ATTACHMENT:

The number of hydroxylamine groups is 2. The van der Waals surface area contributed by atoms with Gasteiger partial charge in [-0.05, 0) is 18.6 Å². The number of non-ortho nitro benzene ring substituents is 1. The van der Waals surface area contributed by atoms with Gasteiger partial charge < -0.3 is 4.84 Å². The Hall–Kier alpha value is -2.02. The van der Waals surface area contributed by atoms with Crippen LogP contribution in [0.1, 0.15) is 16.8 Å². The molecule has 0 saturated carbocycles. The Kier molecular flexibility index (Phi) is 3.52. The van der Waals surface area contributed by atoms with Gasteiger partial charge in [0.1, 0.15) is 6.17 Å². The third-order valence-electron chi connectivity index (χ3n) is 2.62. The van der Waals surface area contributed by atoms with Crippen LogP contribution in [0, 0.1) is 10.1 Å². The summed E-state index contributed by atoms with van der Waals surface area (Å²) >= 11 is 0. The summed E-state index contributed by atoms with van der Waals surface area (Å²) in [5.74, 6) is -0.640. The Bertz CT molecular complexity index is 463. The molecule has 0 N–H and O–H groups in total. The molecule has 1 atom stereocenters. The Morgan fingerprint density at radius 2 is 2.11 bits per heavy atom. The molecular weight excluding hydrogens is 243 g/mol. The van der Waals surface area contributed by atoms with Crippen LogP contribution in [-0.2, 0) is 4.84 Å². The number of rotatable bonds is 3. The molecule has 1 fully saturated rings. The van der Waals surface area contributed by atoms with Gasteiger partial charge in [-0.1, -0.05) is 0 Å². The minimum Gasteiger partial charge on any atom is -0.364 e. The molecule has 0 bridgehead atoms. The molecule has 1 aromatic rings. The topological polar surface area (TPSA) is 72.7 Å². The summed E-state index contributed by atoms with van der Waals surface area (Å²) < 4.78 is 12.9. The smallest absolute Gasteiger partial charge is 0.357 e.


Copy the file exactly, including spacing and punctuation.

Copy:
The number of hydroxylamine groups is 2. The van der Waals surface area contributed by atoms with Gasteiger partial charge in [-0.05, 0) is 18.6 Å². The number of non-ortho nitro benzene ring substituents is 1. The van der Waals surface area contributed by atoms with Gasteiger partial charge < -0.3 is 4.84 Å². The Hall–Kier alpha value is -2.02. The van der Waals surface area contributed by atoms with Crippen LogP contribution in [0.1, 0.15) is 16.8 Å². The molecule has 0 saturated carbocycles. The Kier molecular flexibility index (Phi) is 3.52. The van der Waals surface area contributed by atoms with Gasteiger partial charge in [0.1, 0.15) is 6.17 Å². The third-order valence-electron chi connectivity index (χ3n) is 2.62. The van der Waals surface area contributed by atoms with Crippen LogP contribution in [0, 0.1) is 10.1 Å². The summed E-state index contributed by atoms with van der Waals surface area (Å²) >= 11 is 0. The summed E-state index contributed by atoms with van der Waals surface area (Å²) in [5.74, 6) is -0.640. The Bertz CT molecular complexity index is 463. The molecule has 0 N–H and O–H groups in total. The molecule has 1 atom stereocenters. The Morgan fingerprint density at radius 2 is 2.11 bits per heavy atom. The molecular weight excluding hydrogens is 243 g/mol. The van der Waals surface area contributed by atoms with Crippen LogP contribution in [-0.2, 0) is 4.84 Å². The number of rotatable bonds is 3. The molecule has 1 fully saturated rings. The van der Waals surface area contributed by atoms with Gasteiger partial charge in [-0.1, -0.05) is 0 Å². The minimum Gasteiger partial charge on any atom is -0.364 e. The molecule has 0 bridgehead atoms. The molecule has 1 aromatic rings. The topological polar surface area (TPSA) is 72.7 Å². The summed E-state index contributed by atoms with van der Waals surface area (Å²) < 4.78 is 12.9. The smallest absolute Gasteiger partial charge is 0.357 e.